Personally, I would take half of the 2 million dollar profit and invest it towards the potential 10 million dollar profit, and hopefully come out an additional million ahead. The lower paying investment seemed stable, and such things can help during lean times if they happen. But then, I'm not a business exec.

Sissyl wrote:
Honestly, expecting several millions of users in a monthly payment MMO is not a reasonable threshold any more. And if you don't do that, you won't have luscious graphics, and recruitment suffers as a result. It is a sad situation, but it is difficult to say what would change it. There SHOULD be a market for smaller MMOs. City of X was a unique one, and it was pulled too lightly.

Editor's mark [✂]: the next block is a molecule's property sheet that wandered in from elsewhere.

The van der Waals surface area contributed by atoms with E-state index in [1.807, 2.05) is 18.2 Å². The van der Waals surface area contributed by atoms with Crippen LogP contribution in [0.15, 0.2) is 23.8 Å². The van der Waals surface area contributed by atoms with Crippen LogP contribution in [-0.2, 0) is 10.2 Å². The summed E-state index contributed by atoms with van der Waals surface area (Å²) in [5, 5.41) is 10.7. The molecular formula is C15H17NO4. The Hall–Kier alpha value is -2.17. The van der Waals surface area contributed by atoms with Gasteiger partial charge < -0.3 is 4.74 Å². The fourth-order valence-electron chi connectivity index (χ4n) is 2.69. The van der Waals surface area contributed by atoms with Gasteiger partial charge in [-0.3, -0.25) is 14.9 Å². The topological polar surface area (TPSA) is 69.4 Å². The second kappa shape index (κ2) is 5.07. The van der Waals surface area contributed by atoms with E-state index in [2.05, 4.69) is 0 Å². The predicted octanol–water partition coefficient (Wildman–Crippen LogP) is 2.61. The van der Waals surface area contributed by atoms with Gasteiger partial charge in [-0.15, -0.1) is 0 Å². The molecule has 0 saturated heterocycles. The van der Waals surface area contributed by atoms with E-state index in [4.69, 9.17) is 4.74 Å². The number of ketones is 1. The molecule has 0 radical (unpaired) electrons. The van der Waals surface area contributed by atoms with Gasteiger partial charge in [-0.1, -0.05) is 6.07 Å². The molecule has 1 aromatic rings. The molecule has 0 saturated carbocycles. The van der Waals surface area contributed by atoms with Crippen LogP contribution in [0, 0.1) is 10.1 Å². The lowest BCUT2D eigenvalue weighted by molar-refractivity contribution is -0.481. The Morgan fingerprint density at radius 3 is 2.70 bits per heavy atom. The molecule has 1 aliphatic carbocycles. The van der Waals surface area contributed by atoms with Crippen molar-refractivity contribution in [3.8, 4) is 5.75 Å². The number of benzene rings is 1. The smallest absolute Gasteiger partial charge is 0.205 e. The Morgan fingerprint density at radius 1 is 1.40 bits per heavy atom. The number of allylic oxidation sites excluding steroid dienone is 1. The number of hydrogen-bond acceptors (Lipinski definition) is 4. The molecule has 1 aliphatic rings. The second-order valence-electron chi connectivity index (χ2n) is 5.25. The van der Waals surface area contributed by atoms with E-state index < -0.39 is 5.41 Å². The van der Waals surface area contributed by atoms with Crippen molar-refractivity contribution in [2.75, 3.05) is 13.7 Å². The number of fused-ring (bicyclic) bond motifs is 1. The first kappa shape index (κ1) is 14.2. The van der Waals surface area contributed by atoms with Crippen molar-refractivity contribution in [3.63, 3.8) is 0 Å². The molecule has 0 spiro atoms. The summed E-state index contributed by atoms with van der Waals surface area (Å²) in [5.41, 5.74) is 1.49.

It's that last part that bugged me. Apparently it is no longer enough to be making money, the product must be making a whole lot of money. (IIRC CoH was still turning a profit, but only a modest one)

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Hama wrote:

Never really got that into it. Never understood why are people gushing about it either.

To be honest, though, I generally grow bored of an MMO in about two to three months.

Comic book geekdom was a huge part of it. That's what pulled me in. The lack of the standard MMO's 'great equipment chase', especially the lack of the standard 'play full time or always be second rate' so prevalent in other games kept me there.

<crosses arms in X>

I still miss it.

Tels wrote:
This is not me making this up, in the episode 'Dirty Works' I believe it was, it's even mentioned that Air Nomad Avatars have always had issue with Earth Bending because the mind set needed to earth bend has always been contrary to air nomad teachings.